A hearing into July’s
Asiana airline crash at San Francisco International Airport began in Washington Wednesday. In the hearing,
the National Transportation Safety Board was expected to look beyond the Asiana crash to consider the
broader issue of cockpit automation and how it may create confusion for pilots.
While the NTSB is not ready to identify a cause for the crash, investigators at the scene found no obvious failures in the Boeing 777's automated flight control systems.
“The concern is that the pilots may have not fully understood the workings of the automation and that they assumed that the auto-thrust was controlling the speed when in fact it was not,” said CBS News aviation and safety expert Capt. Chesley "Sully" Sullenberger.The aircraft was coming in to land 40 mph slower than it should have been, but in the highly automated cockpit of the Asiana Boeing 777 the pilots did not realize they were flying too low and too slow until it was too late.
“There are two pilots in the cockpit for a reason, and if they're using automation a big key is to monitor, and pilots are trained to monitor,” NTSB Chairman Deborah Hersman said in the crash's aftermath.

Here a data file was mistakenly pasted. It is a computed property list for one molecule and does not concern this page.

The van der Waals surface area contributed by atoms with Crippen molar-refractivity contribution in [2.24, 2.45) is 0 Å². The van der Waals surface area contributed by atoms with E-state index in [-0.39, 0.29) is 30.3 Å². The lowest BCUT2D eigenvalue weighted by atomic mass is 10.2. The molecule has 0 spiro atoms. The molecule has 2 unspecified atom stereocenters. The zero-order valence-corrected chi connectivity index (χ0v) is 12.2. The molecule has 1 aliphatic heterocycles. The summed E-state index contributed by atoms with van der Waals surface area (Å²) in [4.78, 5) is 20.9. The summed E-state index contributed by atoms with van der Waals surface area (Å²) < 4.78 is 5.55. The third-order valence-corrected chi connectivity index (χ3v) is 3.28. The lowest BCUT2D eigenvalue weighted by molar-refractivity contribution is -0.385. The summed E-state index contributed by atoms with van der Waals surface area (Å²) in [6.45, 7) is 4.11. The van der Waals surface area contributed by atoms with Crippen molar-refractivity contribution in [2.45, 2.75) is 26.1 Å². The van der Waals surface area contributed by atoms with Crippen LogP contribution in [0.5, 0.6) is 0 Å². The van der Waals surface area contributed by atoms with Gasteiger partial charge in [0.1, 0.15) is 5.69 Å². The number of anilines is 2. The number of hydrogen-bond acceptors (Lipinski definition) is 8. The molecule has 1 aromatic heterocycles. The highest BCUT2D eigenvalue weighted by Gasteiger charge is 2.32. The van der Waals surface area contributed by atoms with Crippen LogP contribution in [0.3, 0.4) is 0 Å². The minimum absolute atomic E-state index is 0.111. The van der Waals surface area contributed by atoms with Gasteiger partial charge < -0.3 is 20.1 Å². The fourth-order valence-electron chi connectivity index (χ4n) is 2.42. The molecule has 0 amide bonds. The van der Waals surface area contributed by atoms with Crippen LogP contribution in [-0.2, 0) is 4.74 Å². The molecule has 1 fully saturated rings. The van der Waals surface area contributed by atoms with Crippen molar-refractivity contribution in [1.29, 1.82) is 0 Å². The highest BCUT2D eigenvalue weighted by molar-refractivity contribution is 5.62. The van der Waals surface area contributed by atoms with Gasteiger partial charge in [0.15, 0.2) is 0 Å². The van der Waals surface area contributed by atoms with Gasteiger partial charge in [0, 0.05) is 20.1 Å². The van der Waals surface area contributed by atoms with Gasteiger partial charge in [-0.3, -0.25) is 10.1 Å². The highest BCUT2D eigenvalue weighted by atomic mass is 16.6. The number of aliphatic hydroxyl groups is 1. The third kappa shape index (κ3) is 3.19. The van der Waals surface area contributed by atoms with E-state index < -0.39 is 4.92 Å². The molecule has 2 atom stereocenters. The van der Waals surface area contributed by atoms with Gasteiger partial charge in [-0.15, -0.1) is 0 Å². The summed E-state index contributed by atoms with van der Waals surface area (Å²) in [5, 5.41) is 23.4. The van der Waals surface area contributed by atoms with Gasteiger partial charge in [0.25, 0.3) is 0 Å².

The Asiana pilots who crashed the plane will not be testifying at the NTSB hearing, but the airlines chief pilot and training manager will testify about how pilots are trained in the use of automation. With so much flying now computerized it's a trend that worries many pilots.
“We sometimes don't have the manual flying skills that we really should, and that can lead to a lack of confidence and makes us reluctant to intervene quickly or effectively enough when the automation isn't doing what it should,” said Sullenberger.
An FAA study of cockpit automation released last month noted that pilots can become "accustomed to watching things happen" and "rely too much on automated systems." The hearing that began Wednesday may help uncover whether that was the case in the Asiana crash.